A member has reported an incident in which an object was dropped whilst being lowered to divers on the seabed. The vessel was working in waters over 100m depth when a stainless steel toolbox was being ‘routinely’ deployed to divers on the seabed. The deployment of the toolbox was stopped at 98m (the short mark) and the divers were advised to retrieve it. However, on arrival at the pennant hook they reported the toolbox missing.
A search for the toolbox was made using an ROV and it was found on the seabed directly below the initial deployment point, from where it was recovered to deck. No one was injured and no equipment was damaged.
The incident was immediately reported to the offshore construction manager, who temporarily suspended operations. Initial inspection of the toolbox, the deployment pennant and hook onboard the vessel rigger did not identify any defects. However, the toolbox had been deployed by attaching it to the crane pennant hook by a section of long link chain bolted to the toolbox.
Investigation revealed that the small diameter long link chain had passed through the wear gap in the hook when the toolbox was transiting through the splash zone, allowing the toolbox to drop. The hook was certified and the wear was within design and wear specification limits.
The company noted the following:
- The incident had the potential to cause serious injury to divers and was reportable to local regulatory authorities;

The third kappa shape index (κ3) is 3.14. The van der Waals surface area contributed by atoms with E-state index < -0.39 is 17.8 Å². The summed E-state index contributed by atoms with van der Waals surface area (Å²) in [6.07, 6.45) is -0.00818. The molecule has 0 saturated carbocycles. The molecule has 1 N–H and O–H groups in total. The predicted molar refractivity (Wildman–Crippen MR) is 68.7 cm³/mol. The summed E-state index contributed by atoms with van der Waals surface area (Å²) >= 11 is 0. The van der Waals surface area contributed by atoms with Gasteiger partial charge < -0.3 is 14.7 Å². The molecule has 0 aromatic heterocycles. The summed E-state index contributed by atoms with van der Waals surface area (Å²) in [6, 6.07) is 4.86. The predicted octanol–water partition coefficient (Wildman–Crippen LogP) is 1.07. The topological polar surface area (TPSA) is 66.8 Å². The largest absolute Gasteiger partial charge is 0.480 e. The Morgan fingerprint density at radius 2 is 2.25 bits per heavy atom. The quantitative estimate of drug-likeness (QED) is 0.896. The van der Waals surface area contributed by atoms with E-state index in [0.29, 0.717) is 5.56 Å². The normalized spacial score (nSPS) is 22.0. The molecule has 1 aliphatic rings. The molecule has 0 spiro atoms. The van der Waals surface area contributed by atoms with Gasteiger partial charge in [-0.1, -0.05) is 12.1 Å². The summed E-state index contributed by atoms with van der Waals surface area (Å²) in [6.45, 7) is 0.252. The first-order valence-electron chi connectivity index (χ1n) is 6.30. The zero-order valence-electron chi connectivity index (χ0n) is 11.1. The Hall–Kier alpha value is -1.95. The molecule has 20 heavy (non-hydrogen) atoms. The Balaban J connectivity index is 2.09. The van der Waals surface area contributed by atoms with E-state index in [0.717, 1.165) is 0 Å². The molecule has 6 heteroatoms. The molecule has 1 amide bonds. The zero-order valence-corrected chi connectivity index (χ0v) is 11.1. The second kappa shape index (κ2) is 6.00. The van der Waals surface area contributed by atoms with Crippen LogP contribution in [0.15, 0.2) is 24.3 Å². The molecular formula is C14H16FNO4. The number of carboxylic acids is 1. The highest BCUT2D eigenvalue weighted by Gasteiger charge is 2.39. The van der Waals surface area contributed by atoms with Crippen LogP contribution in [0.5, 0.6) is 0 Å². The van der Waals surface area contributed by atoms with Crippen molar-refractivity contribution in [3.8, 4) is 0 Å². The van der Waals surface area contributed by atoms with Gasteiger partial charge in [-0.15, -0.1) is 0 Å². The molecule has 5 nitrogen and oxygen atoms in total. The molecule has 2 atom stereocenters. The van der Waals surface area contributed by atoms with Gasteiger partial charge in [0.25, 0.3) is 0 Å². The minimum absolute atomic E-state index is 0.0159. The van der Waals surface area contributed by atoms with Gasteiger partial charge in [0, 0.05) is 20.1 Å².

- The incident happened during a ‘routine’ task where ‘custom and practice’ methods were accepted without challenge;
- The toolboxes were manufactured in-house and not fabricated to any design criteria or control processes. No engineering drawings were available;
- Important factors not considered during the fabrication of the toolboxes included:
- lifting accessory requirements
- effects of splash zone dynamics;
- There was no certification or safe working load of the lifting points or chain;
- The type of long link chain being used was unsuitable for deployment;
- Laying the chain over the throat of a hook was improper rigging practice;
- Neither the requirements of an existing risk assessment nor company control processes were complied with;
- Perception and awareness of the potential risks involved in this task was low:
- failure to recognise the toolbox as a lifting accessory
- failure to recognise that part of the lifting equipment was uncertified, not properly designed or fit for the purpose of lifting operations;
- Worksite safety culture was not fully effective:
- improper rigging practices employed
- deployment method not challenged by rigging team or worksite supervisors.
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